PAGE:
U2's No Line On The Horizon album is at Number 1 in both the US and UK this week, but Bono has spoken out about the file-sharing that might have harmed U2's sales.
No Line On The Horizon leaked online 13 days before its official release. According to to peer-to-peer monitoring firm BigChampagne, the album was illegally downloaded at least 445,000 times before official release.
While No Line On The Horizon still debuted in the US Billboard chart at Number 1, its first week sales in the US were around 484,000 – roughly 400,000 less, coincidentally, than 2004's How To Dismantle An Atomic Bomb.
"The music business has been thrown to the dogs" Bono
The leaking of the album doesn't please Bono, though he admits he's in a tricky position "because people think people like me are overpaid and over-nourished, and they're not wrong.
"What they're missing is, how does a songwriter get paid? There's no space for a Cole Porter in the modern age."
Music is now "tap water"
"It's not the place for rich rock stars to ask for more money," Bono told USA Today, "but somebody should fight for fellow artists, because this is madness. Music has become tap water, a utility, where for me it's a sacred thing, so I'm a little offended."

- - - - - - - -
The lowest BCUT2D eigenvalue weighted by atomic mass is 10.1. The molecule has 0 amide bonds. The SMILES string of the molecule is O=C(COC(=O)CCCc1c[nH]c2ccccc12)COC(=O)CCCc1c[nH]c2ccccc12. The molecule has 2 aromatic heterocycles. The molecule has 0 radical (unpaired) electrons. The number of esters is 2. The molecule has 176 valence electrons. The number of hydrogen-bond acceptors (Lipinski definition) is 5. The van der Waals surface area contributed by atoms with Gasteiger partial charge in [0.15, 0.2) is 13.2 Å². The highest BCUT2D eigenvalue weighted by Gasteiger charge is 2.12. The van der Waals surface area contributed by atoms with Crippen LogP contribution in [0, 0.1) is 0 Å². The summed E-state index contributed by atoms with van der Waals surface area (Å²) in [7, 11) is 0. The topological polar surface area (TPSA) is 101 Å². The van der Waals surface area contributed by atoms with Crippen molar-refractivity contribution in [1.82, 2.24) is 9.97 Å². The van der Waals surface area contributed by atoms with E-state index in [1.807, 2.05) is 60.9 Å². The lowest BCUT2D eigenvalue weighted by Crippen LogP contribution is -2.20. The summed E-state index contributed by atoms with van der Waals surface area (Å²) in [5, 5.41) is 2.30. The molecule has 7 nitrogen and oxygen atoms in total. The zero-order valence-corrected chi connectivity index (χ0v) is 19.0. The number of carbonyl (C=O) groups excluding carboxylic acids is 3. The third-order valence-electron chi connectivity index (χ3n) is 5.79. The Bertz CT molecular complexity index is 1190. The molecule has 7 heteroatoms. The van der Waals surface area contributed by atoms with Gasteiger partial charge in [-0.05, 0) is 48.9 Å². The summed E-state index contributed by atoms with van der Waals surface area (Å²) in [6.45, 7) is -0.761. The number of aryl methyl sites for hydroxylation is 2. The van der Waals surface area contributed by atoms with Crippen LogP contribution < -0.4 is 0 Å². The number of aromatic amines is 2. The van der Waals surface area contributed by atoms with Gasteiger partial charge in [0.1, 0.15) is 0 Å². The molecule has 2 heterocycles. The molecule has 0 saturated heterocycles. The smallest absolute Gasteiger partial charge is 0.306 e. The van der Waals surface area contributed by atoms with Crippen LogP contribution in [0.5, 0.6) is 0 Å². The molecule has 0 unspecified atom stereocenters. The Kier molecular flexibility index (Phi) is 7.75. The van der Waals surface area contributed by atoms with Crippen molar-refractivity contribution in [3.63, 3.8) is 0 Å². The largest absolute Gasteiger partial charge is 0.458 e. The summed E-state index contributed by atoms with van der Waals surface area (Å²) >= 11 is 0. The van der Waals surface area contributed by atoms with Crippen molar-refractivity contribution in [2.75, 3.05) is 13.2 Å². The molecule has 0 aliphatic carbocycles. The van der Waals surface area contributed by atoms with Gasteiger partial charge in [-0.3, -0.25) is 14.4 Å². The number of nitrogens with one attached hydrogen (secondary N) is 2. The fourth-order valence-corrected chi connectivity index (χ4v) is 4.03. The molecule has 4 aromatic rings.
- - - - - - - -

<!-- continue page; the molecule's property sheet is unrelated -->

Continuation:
And Bono's not impressed with the way the record industry has lost billions of dollars in value.
"From punk rock to hip-hop, from heavy metal to country, musicians walk along with a smile and jump like lemmings into the abyss," he says. "The music business has been thrown to the dogs legislatively."
That indifference will vanish once "file-sharing of TV shows and movies becomes as easy as songs," Bono adds. "Somebody is going to call the cops."
Bono's reference to Cole Porter is interesting. The late American songwriter's estate earned $6m per annum (2003), according to Forbes. The money analysis experts also estimated the four members of U2 earned $110m in 2005.
So, Cole Porter vs U2 seems a clear cut story. U2 are way richer.
But does Bono have a point about songwriters' income?